Lesson 1 - Getting Started
Setting up your hardware, getting started with Crossworks for ARM, and connecting to your board.
While you don't need to spend an absolute fortune to get started developing software for ARM microcontrollers like the LPC2148, you will need at least the following three items:
- A development board
- A JTAG debugger
- A software development suite
The Development Board
Your development board contains the microprocessor itself, along with various peripherals that can be used by your software (buttons, LEDs, USB and serial ports, etc.). While there are dozens of different LPC2148 development boards available, one of the more reasonably priced and popular ones is the Olimex LPC-P2148. We've chosen to use this board in some of these tutorials since it's affordable, has a wide-variety of on-board peripherals, and there are numerous open source projects on the web targetted at this particular board. Any development board with a standard JTAG connector should work, though (including our own LPC2148 Reference Design, which we'll also use in this series) ... just keep in mind that you will likely need to adjust the software to match your specific hardware layout when using LEDs, buttons, etc., if you are using a different board than us in a particular tutorial.
The JTAG Debugger
A JTAG debugger is a hardware device that sits between your PC and the development board, and allows you to transfer your compiled software to the microcontroller, as well as to 'debug' the software as it executes inside the microprocessor itself. You can use a JTAG debugger to start or stop anywhere in your code and to check the value assigned to different variables, helping you more easily find (and fix) problems in a user-friendly and efficient way.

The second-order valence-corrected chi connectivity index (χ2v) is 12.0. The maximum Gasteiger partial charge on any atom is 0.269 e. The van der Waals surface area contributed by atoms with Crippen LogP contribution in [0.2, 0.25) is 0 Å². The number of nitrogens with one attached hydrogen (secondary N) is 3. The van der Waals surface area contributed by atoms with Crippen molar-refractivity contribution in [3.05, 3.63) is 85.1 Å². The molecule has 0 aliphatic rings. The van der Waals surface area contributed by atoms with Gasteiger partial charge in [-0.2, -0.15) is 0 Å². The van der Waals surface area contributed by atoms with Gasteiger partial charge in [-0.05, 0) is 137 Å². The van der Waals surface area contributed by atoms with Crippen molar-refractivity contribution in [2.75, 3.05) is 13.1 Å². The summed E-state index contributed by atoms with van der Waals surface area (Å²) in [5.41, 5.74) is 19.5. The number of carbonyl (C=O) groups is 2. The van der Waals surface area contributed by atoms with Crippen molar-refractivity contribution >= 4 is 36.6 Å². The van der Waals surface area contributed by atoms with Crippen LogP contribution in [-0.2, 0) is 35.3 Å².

While there are numerous JTAG devices that can be used with ARM microcontrollers -- we have at least six or seven different models here in the office -- we generally recommend the Olimex ARM-USB-OCD (seen in the first image below) since it represents an excellent value for the money and works with a variety of tools and IDEs, including Crossworks for ARM and OpenOCD. It also has the advantages of having a built in serial port and it can power many boards directly with it's 2.0mm DC cable, meaning two less peripherals cluttering your desk and workspace.
Software Development Suite
The software development suite (or toolchain) 'compiles' your C code into something that the microprocessor can understand. Ideally, the compiler you use should also have an IDE (Integrated Development Environment) that makes compiling, developing, deploying and testing your code as easy as possible.
There are a number of commercial open-source toolchains and IDEs available for ARM, including those made by IAR Systems and Keil. If you're just getting started, though, free is obviously good, so the open-source GCC is the natural choice for a toolchain/compiler. The main problem with GCC, however, is that it only exists as a suite of command-line tools, and it has no graphical interface to help you compile, deploy or test your code. While many professionals prefer to work from the command-line, the learning curve is fairly steep, and we recommend you start with a GCC-compatible IDE like Eclipse (open-source), or Rowley's Associate's GCC-based Crossworks for ARM (commercial).